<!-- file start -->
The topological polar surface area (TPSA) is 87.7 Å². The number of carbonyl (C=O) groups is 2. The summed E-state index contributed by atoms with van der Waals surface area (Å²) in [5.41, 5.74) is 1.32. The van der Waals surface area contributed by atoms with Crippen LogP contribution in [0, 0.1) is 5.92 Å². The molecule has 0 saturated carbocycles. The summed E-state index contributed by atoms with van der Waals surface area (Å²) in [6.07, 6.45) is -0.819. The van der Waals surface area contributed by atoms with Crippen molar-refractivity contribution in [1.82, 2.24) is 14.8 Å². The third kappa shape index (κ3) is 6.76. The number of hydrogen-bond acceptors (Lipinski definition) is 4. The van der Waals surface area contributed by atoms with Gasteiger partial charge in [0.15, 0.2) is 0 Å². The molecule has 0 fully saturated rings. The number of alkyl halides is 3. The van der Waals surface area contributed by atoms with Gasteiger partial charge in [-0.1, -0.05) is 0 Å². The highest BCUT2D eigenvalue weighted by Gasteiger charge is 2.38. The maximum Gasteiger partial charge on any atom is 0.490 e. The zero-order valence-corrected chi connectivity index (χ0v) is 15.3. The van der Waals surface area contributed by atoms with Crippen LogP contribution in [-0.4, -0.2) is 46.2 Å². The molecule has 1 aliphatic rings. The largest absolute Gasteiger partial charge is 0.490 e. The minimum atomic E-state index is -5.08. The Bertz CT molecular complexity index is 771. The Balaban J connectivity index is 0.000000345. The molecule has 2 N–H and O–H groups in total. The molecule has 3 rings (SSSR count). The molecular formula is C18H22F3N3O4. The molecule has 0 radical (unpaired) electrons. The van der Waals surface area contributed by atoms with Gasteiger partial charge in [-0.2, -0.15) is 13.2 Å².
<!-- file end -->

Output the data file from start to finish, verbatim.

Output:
The topological polar surface area (TPSA) is 87.7 Å². The number of carbonyl (C=O) groups is 2. The summed E-state index contributed by atoms with van der Waals surface area (Å²) in [5.41, 5.74) is 1.32. The van der Waals surface area contributed by atoms with Crippen LogP contribution in [0, 0.1) is 5.92 Å². The molecule has 0 saturated carbocycles. The summed E-state index contributed by atoms with van der Waals surface area (Å²) in [6.07, 6.45) is -0.819. The van der Waals surface area contributed by atoms with Crippen molar-refractivity contribution in [1.82, 2.24) is 14.8 Å². The third kappa shape index (κ3) is 6.76. The number of hydrogen-bond acceptors (Lipinski definition) is 4. The van der Waals surface area contributed by atoms with Gasteiger partial charge in [0.15, 0.2) is 0 Å². The molecule has 0 fully saturated rings. The number of alkyl halides is 3. The van der Waals surface area contributed by atoms with Gasteiger partial charge in [-0.1, -0.05) is 0 Å². The highest BCUT2D eigenvalue weighted by Gasteiger charge is 2.38. The maximum Gasteiger partial charge on any atom is 0.490 e. The zero-order valence-corrected chi connectivity index (χ0v) is 15.3. The van der Waals surface area contributed by atoms with Crippen LogP contribution in [-0.4, -0.2) is 46.2 Å². The molecule has 1 aliphatic rings. The largest absolute Gasteiger partial charge is 0.490 e. The minimum atomic E-state index is -5.08. The Bertz CT molecular complexity index is 771. The Balaban J connectivity index is 0.000000345. The molecule has 2 N–H and O–H groups in total. The molecule has 3 rings (SSSR count). The molecular formula is C18H22F3N3O4. The molecule has 0 radical (unpaired) electrons. The van der Waals surface area contributed by atoms with Gasteiger partial charge in [-0.2, -0.15) is 13.2 Å².